The couple moved in with Lorenza's parents and her brother in the Vicolo delle Cripte. Balsamo's coarse language and the way he incited her to display her body contrasted deeply with her parents' deep rooted religious beliefs. After a heated discussion, the young couple left.

At this point Balsamo befriended Agliata, a forger and swindler, who taught him how to use his talent for drawing to his advantage. This meant he would teach him how to forge letters, diplomas and a myriad of other official documents. In return, though, he sought sexual intercourse with Balsamo's young wife, a request to which he acquiesced.

The couple traveled together to London, where he supposedly met the Comte de Saint-Germain. He traveled throughout Europe, especially to Courland, Russia, Poland, Germany, and later France. His fame grew to the point that he was even recommended as a physician to Benjamin Franklin during a stay in Paris.

Affair of the diamond necklace

He was prosecuted in the affair of the diamond necklace which involved Marie Antoinette and Prince Louis de Rohan, and was imprisoned in France for fraud. He was held in the Bastille for nine months, but finally acquitted, when no evidence could be found connecting him to the affair. Nonetheless, he was asked to leave France, and left for England. Here he was accused by Theveneau de Morande of being Giuseppe Balsamo, which he denied in his Open Letter to the English People, forcing a retraction and apology from Morande.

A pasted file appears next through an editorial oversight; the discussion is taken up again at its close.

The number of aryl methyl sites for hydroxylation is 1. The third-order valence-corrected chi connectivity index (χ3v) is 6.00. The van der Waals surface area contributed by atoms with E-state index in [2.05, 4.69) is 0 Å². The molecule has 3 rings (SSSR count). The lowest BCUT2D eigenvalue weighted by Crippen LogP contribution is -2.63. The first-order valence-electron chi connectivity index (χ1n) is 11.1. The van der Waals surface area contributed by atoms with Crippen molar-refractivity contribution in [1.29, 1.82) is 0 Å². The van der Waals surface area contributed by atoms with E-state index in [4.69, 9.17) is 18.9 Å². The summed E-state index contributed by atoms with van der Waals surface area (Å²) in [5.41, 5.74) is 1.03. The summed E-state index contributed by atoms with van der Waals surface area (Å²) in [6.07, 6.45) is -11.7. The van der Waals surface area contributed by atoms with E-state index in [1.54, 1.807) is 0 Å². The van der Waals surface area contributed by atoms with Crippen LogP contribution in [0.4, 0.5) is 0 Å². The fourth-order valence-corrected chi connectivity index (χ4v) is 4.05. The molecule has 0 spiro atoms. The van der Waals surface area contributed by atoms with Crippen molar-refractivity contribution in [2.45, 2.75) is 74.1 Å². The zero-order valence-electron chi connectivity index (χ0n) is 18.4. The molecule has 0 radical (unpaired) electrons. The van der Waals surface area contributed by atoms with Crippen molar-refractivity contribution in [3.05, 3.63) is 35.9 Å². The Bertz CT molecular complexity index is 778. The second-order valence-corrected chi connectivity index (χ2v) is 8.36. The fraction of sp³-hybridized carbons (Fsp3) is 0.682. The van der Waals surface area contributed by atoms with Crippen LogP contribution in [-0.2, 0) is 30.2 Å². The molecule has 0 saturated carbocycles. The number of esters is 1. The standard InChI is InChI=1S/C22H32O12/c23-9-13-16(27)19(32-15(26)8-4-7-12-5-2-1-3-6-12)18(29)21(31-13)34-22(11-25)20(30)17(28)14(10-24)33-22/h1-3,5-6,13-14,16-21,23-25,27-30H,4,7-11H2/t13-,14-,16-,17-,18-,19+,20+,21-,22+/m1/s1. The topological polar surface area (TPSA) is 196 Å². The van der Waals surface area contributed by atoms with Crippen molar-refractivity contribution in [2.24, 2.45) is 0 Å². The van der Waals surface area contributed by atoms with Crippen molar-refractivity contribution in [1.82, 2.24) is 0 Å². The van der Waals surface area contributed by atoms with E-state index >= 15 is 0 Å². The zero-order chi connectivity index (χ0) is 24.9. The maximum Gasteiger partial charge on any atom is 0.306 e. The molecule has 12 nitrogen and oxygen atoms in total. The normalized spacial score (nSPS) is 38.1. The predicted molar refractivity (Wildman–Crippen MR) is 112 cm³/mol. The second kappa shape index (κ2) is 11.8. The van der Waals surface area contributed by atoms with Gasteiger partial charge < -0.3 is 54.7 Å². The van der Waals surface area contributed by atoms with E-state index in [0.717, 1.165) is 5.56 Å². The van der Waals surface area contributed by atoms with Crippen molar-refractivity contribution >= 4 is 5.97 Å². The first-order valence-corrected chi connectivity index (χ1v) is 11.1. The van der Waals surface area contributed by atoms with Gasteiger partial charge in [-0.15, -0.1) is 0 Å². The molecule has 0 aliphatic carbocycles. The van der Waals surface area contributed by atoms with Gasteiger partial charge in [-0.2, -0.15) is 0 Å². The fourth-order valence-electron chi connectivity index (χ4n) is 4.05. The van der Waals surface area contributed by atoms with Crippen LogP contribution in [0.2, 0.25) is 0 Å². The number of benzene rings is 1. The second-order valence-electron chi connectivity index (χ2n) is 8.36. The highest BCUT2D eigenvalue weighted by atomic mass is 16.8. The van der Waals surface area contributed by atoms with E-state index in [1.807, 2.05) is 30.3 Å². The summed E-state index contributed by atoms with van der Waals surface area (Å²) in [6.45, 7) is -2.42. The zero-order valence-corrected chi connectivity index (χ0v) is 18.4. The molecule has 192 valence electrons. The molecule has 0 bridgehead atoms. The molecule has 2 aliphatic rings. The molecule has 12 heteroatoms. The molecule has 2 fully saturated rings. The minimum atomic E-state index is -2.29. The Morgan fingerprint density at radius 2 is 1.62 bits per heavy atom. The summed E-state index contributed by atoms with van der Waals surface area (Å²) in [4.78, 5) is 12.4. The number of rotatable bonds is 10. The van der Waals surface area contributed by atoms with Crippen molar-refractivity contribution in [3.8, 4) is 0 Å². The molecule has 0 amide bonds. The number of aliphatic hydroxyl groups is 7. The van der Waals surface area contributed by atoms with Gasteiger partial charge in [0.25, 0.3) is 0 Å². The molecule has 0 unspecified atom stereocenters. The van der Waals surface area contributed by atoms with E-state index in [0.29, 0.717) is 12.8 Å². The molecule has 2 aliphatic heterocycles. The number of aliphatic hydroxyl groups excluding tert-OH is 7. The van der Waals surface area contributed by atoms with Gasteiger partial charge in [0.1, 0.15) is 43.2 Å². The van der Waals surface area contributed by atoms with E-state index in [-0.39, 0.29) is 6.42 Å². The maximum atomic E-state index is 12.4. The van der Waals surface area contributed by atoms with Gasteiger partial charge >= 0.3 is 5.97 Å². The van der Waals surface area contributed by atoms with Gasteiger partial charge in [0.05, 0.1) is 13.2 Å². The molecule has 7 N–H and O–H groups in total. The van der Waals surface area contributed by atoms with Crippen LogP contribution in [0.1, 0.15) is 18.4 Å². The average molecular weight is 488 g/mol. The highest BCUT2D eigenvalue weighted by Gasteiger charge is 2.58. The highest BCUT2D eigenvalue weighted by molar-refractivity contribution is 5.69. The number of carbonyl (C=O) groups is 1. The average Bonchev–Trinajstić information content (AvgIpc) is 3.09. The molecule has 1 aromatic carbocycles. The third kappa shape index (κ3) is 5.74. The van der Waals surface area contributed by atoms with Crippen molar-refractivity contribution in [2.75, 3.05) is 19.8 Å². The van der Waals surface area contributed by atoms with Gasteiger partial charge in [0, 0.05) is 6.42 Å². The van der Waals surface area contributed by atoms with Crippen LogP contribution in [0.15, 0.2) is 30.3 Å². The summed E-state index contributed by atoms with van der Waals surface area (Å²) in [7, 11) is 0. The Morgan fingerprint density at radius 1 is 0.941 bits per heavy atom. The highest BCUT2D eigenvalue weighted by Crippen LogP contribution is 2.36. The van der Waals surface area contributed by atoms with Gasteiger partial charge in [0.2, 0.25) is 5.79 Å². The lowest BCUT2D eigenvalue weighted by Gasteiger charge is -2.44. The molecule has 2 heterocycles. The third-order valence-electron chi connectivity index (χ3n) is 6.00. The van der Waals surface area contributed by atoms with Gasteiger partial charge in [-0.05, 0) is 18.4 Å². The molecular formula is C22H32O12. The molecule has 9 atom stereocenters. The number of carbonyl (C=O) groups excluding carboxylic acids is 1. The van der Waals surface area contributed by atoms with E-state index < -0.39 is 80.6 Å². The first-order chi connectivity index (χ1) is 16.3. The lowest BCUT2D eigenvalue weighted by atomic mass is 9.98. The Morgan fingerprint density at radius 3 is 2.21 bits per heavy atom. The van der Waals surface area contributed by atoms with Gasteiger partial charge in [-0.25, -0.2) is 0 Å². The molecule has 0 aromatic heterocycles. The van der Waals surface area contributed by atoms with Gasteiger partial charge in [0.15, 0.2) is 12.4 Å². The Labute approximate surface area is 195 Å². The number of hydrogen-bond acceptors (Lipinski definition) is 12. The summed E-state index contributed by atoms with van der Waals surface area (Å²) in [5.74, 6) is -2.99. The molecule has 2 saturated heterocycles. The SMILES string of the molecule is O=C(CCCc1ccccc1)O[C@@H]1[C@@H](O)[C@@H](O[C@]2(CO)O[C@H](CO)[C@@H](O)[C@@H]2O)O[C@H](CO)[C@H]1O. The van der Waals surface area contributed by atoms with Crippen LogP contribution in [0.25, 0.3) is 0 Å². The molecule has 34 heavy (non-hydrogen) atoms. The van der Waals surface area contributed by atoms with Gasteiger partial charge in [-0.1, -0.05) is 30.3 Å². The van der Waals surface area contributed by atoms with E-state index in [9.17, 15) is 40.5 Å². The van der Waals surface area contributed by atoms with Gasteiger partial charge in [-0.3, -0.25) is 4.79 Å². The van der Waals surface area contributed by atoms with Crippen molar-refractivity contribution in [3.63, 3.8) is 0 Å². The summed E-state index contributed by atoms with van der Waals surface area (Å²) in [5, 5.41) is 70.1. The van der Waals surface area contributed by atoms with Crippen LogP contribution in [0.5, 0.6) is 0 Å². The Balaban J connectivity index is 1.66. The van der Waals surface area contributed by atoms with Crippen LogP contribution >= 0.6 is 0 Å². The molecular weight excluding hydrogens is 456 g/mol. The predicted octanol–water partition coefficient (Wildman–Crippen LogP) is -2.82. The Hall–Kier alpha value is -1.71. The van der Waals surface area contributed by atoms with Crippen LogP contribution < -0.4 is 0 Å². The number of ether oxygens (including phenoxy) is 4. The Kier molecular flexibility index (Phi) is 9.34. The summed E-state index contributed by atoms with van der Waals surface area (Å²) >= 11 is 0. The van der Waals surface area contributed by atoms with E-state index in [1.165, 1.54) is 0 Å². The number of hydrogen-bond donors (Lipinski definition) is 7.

Betrayal and imprisonment

Cagliostro left England to visit Rome, where he met two people who proved to be spies of the Inquisition. Some accounts hold that his wife was the one who initially betrayed him to the Inquisition. On 27 December, 1789, he was arrested and imprisoned in the Castel Sant'Angelo. Soon afterwards he was sentenced to death on the charge of being a Freemason. The Pope changed his sentence, however, to life imprisonment in the Castel Sant'Angelo. After attempting to escape he was relocated to the Fortress of San Leo where he died not long after.